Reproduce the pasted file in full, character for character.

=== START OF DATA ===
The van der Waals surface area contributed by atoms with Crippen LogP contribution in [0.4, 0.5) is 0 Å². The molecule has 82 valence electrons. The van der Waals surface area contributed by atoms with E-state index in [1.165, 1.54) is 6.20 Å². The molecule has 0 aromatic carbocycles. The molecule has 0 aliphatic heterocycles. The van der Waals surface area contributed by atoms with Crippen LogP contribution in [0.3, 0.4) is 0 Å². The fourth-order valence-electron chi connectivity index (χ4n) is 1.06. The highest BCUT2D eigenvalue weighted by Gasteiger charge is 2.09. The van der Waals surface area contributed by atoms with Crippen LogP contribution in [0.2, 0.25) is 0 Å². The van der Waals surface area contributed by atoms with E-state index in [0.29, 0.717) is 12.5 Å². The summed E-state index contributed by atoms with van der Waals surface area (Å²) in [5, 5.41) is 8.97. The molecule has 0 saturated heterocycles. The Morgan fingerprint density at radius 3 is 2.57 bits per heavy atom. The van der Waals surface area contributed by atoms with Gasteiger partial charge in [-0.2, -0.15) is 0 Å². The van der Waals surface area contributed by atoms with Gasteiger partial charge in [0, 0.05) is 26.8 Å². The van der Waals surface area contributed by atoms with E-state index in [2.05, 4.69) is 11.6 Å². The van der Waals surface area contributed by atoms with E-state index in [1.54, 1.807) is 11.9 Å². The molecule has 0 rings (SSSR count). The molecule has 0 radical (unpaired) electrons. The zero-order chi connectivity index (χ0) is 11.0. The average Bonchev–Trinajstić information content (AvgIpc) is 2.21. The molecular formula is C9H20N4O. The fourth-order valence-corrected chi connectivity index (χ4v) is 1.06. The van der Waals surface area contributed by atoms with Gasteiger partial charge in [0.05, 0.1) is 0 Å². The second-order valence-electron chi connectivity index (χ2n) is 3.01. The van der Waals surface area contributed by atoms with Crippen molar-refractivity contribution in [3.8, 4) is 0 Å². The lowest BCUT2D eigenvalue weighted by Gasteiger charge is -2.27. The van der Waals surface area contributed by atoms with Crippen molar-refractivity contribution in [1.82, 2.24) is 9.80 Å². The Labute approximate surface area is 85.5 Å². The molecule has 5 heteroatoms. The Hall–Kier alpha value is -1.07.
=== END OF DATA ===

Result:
The van der Waals surface area contributed by atoms with Crippen LogP contribution in [0.4, 0.5) is 0 Å². The molecule has 82 valence electrons. The van der Waals surface area contributed by atoms with E-state index in [1.165, 1.54) is 6.20 Å². The molecule has 0 aromatic carbocycles. The molecule has 0 aliphatic heterocycles. The van der Waals surface area contributed by atoms with Crippen LogP contribution in [0.3, 0.4) is 0 Å². The fourth-order valence-electron chi connectivity index (χ4n) is 1.06. The highest BCUT2D eigenvalue weighted by Gasteiger charge is 2.09. The van der Waals surface area contributed by atoms with Crippen LogP contribution in [0.2, 0.25) is 0 Å². The van der Waals surface area contributed by atoms with E-state index in [0.29, 0.717) is 12.5 Å². The summed E-state index contributed by atoms with van der Waals surface area (Å²) in [5, 5.41) is 8.97. The molecule has 0 saturated heterocycles. The Morgan fingerprint density at radius 3 is 2.57 bits per heavy atom. The van der Waals surface area contributed by atoms with Gasteiger partial charge in [-0.2, -0.15) is 0 Å². The van der Waals surface area contributed by atoms with Gasteiger partial charge in [0, 0.05) is 26.8 Å². The van der Waals surface area contributed by atoms with E-state index in [2.05, 4.69) is 11.6 Å². The van der Waals surface area contributed by atoms with E-state index in [1.54, 1.807) is 11.9 Å². The molecule has 0 rings (SSSR count). The molecule has 0 radical (unpaired) electrons. The zero-order chi connectivity index (χ0) is 11.0. The average Bonchev–Trinajstić information content (AvgIpc) is 2.21. The molecular formula is C9H20N4O. The fourth-order valence-corrected chi connectivity index (χ4v) is 1.06. The van der Waals surface area contributed by atoms with Gasteiger partial charge in [0.05, 0.1) is 0 Å². The second-order valence-electron chi connectivity index (χ2n) is 3.01. The van der Waals surface area contributed by atoms with Crippen molar-refractivity contribution in [3.8, 4) is 0 Å². The lowest BCUT2D eigenvalue weighted by Gasteiger charge is -2.27. The van der Waals surface area contributed by atoms with Crippen molar-refractivity contribution in [1.82, 2.24) is 9.80 Å². The Labute approximate surface area is 85.5 Å². The molecule has 5 heteroatoms. The Hall–Kier alpha value is -1.07.